misemoi

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142
All you can do is ask. My previous employer gave me additional days notice to bring me up to a full year of service, saving me 760 EUR, without costing them anything, as they calculated the ex gratia based on my actual service. They didn't have to do this at all, and I was delighted they agreed. Another employer I worked for made a pension contribution for an employee as part of a severance package. Both cases there were plenty lawyers involved and MNC, so not what you could expect. No harm in asking, and if the answer is no, no harm in querying with Revenue as to whether they agree with the tax treatment. It might be worth reminding the company that if you end up paying tax on the bonus, so do they 10.75%.
 

Gordon Gekko

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My experience has also been with MNCs. It tends to involve informal discussions with senior management which then translate into a written offer. It’s during those discussions where senior management realise what works best for the individual and what doesn’t. That’s what happens in the real world.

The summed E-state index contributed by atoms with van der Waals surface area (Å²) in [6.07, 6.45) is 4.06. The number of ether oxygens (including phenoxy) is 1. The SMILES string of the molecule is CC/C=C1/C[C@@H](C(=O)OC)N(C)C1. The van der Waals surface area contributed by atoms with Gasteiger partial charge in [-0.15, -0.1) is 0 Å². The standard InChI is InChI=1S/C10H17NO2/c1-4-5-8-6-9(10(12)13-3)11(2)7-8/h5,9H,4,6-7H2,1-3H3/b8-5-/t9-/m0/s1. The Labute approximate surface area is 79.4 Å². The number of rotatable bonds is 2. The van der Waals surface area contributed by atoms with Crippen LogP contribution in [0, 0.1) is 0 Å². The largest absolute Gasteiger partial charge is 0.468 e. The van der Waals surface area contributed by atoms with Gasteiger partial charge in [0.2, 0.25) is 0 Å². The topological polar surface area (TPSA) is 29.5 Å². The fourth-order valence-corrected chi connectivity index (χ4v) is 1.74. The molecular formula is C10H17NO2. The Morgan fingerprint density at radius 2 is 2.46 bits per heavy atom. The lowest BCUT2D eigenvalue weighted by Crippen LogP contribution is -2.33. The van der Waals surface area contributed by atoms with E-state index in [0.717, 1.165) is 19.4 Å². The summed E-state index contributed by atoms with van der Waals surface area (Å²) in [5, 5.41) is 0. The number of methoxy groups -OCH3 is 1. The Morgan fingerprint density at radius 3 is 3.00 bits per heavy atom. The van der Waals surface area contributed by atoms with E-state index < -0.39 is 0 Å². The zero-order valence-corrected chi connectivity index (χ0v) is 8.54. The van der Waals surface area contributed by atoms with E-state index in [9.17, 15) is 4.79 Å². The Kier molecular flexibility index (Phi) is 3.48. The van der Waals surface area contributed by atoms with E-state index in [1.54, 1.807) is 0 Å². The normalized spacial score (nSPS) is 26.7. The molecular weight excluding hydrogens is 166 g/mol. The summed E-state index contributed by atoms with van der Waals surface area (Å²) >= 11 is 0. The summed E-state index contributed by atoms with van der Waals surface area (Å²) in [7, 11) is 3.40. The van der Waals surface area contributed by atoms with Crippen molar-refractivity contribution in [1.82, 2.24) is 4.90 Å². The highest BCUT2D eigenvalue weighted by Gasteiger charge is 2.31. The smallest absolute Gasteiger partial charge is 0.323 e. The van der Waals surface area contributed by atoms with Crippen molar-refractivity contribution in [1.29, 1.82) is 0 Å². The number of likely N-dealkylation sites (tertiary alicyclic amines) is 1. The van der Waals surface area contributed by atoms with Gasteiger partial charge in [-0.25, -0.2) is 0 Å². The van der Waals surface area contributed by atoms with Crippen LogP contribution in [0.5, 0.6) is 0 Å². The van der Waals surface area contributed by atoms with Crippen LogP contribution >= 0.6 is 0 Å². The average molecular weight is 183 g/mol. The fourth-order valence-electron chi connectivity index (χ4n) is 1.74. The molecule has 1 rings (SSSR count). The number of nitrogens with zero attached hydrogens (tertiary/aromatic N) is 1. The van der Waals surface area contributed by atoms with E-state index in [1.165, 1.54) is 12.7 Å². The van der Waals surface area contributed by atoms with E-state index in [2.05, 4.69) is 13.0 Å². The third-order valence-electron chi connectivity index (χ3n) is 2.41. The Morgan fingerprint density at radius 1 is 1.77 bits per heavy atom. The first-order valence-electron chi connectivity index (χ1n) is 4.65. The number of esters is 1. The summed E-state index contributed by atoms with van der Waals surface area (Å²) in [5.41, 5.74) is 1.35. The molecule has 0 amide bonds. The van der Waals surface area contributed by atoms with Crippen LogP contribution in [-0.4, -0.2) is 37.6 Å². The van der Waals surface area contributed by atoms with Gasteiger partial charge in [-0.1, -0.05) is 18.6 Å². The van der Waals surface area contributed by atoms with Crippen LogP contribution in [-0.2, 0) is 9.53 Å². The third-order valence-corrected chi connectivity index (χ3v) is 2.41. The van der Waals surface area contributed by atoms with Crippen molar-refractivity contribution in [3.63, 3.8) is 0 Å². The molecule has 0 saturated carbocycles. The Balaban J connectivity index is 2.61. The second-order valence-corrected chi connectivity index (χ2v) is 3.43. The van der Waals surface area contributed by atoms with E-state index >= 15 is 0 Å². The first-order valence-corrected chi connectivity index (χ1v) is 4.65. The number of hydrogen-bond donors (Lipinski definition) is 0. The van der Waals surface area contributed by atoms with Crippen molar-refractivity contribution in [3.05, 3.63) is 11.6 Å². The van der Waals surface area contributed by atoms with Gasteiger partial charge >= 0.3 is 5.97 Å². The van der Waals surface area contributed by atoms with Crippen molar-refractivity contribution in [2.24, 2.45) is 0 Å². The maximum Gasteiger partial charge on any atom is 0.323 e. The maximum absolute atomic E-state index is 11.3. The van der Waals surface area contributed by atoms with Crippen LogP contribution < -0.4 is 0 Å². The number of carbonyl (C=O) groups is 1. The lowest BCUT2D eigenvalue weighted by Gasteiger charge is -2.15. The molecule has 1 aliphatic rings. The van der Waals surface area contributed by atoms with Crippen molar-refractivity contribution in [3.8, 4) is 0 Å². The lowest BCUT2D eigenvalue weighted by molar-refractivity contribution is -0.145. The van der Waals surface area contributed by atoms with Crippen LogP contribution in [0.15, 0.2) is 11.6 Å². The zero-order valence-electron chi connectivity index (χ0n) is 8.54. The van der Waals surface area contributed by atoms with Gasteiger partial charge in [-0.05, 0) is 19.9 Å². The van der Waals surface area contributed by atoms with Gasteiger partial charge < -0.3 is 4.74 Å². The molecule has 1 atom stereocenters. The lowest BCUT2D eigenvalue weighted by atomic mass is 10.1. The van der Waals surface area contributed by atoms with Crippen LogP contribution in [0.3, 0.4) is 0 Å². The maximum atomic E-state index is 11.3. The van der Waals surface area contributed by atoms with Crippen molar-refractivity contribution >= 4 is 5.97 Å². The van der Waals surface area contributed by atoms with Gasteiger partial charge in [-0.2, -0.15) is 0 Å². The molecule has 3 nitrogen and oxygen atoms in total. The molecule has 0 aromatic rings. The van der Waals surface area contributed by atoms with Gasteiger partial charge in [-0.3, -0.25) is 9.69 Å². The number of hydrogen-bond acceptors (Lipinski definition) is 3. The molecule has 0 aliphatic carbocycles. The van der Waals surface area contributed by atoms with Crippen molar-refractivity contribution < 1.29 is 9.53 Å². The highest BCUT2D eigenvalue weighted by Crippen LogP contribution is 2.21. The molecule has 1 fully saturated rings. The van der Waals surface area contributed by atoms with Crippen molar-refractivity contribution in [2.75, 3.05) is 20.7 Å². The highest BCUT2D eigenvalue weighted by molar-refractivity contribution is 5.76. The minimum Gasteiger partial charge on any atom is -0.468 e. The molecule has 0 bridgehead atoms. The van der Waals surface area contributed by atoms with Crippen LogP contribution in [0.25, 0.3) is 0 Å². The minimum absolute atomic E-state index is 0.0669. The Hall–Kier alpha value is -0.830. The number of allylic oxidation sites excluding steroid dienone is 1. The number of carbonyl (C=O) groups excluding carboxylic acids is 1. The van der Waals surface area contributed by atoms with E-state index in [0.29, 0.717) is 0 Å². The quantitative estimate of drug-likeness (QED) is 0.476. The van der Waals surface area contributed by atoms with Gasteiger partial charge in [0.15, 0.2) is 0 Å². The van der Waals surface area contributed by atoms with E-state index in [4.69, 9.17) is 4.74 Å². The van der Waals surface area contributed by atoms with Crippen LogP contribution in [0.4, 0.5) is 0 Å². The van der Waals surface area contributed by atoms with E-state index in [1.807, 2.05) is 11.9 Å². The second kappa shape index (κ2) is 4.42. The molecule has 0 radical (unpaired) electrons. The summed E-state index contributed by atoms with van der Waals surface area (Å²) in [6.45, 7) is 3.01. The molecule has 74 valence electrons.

torblednam

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My experience has also been with MNCs. It tends to involve informal discussions with senior management which then translate into a written offer. It’s during those discussions where senior management realise what works best for the individual and what doesn’t. That’s what happens in the real world.
Your points are well made, and if the parties are on good terms and the dialogue happens in a timely way it’s perfectly manageable, but in this specific case it seems the ship may have already sailed.

From the OP it appears everything is already signed and sealed, just awaiting the payments being made. The legals will have already happened and there’ll be a paper trail that would make liars of everyone.
 

dublin67

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268
If your bonus is treated as a bonus, and not part of your ex-gratia payment, it will be included in your taxable income for the last 36 months for the purpose of calculaitng your SCSB. The SCSB is your average annual salary/earnings for the 36 months prior to termination of employment. If you get your former employer to treat a bonus as part of an ex-gratia payment then good luck to you. It is also in the employer's interest as they will not have to account for employer's PRSI c(. 11%) on the ex-gratia payment as woudl have to do on a bonus.


The comment about picking the 3 highest P60 from the previous ten years is not correct.
 

Dave Byrne

Registered User
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15
Thanks for all the feedback. The point regarding swapping the bonus for a pension contribution is also an interesting approach. To clarify, nothing has been signed. I'll engage with my employer and see how I get on.